Winner and Juror’s Pick (Julie Saul), Daylight/CDS Photo Awards Project Prize
“I love this project because the subject is great, and it is addressed beautifully on its own terms—you feel that it grew organically from a love and knowledge of the subject. The images are very beautiful and evocative, and the use of black and white film, which is also becoming obsolete, is so in harmony with the depiction of the theaters.”
Cinema Play House
India has a long association with cinema. The first Indian film was made as early as 1899. Today, the country is one of the world’s largest producers of films, churning out more than a thousand movies a year, with an audience of 3.6 billion people.
My mother’s family owned the first talkies cinema in my hometown of Varanasi, India. As a kid, a trip to the cinema was a big deal. With my cousins, I would venture into the auditorium and explore the box office and projector rooms. I would collect used bundles of tickets, posters, rejected film, almost anything that was part of the theater and wouldn’t be missed.
In the 1990s, home video became popular in India and movie theaters struggled to stay in business. Many theaters, including my family’s, closed down. The turn of the century saw a comeback for cinema halls, this time with smaller auditoriums and multiple screens that cater to the aesthetics of the “globalized” middle class.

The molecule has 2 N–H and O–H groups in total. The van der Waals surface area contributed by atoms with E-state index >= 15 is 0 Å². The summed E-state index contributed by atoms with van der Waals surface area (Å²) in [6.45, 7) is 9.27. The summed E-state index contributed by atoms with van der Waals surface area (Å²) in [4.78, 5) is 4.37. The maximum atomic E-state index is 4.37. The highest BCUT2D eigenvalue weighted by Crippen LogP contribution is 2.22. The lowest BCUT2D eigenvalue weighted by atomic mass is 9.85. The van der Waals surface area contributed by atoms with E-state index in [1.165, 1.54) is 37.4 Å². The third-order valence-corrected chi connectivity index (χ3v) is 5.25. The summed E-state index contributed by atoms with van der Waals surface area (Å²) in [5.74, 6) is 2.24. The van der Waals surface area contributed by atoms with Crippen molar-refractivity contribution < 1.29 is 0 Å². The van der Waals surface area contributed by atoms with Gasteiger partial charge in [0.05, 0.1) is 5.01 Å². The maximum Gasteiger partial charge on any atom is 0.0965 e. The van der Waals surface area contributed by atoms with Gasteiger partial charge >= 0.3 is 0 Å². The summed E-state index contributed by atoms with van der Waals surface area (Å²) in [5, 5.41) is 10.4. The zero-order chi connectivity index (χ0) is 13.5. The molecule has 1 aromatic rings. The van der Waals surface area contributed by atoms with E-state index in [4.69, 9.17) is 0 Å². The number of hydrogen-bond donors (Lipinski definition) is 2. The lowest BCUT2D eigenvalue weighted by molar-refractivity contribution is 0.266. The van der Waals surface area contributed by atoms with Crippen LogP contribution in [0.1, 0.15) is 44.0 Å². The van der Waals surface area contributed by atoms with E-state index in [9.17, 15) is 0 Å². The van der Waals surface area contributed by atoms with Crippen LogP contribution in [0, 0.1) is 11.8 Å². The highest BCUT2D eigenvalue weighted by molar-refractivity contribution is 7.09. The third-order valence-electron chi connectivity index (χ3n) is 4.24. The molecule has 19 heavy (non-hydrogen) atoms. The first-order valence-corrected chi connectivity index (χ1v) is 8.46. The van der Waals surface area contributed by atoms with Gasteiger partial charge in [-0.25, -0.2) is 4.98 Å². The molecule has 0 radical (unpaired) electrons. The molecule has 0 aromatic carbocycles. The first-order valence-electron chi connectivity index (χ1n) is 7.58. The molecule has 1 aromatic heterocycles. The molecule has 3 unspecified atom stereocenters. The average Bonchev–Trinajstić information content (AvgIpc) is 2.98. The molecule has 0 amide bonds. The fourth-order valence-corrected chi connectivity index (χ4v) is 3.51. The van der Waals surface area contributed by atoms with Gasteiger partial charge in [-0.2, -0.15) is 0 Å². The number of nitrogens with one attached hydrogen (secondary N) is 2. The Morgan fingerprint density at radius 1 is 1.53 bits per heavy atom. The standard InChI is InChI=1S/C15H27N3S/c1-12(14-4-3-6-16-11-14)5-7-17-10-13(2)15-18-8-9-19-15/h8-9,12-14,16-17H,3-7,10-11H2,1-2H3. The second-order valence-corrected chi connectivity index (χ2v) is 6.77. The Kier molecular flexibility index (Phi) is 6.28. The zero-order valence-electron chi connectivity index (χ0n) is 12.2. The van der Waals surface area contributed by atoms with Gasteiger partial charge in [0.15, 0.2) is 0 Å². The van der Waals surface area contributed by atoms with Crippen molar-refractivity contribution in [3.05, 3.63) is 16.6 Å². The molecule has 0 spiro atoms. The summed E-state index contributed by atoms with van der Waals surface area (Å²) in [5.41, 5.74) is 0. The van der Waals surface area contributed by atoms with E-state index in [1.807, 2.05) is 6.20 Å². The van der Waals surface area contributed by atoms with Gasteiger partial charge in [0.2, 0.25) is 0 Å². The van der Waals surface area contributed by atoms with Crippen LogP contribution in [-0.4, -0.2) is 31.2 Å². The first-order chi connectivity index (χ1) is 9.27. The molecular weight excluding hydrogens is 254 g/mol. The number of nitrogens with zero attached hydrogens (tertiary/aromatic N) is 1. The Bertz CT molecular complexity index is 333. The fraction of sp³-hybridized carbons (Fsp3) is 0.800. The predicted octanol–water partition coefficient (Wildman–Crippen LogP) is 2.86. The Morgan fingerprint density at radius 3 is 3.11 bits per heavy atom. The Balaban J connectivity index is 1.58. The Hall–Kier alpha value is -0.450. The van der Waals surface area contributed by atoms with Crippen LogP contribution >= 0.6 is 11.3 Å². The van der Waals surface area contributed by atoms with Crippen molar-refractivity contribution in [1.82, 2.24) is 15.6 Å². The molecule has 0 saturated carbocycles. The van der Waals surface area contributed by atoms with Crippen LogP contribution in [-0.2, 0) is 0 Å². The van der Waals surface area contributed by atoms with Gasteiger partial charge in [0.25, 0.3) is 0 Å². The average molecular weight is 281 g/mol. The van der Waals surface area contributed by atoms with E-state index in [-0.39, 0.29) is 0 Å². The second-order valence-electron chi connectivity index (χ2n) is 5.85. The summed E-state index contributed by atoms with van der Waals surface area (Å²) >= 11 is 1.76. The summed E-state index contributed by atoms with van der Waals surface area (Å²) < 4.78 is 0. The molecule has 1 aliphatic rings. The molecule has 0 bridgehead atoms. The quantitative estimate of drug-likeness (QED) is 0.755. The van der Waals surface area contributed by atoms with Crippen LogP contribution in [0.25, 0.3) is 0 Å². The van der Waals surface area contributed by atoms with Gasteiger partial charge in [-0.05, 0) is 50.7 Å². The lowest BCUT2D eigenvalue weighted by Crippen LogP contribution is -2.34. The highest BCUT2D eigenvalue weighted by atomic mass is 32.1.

When I began photographing the old theaters it felt like I was trying to in some way articulate childhood memories of the visits to my family’s theater. As I explored the subject further, what became increasingly interesting were the idiosyncrasies of these spaces. I realized that the halls were mostly designed by the owners themselves. Each theater was unique, unlike the multiplexes. Over many years of being occupied, these theaters seemed to contain cues to the psyches of the people who built and operated them: as if the arrangement of the space was a mirror to the occupant’s interior. I felt an intriguing play of elements in these spaces. A ladder in place of the screen, like an invitation to climb out of the mundane, or chairs with the seating sequence broken, bubbles emerging from a crack in the upholstery. It is these reflections, these cues that absorb me—the manifestations of the interaction between people and these spaces over time.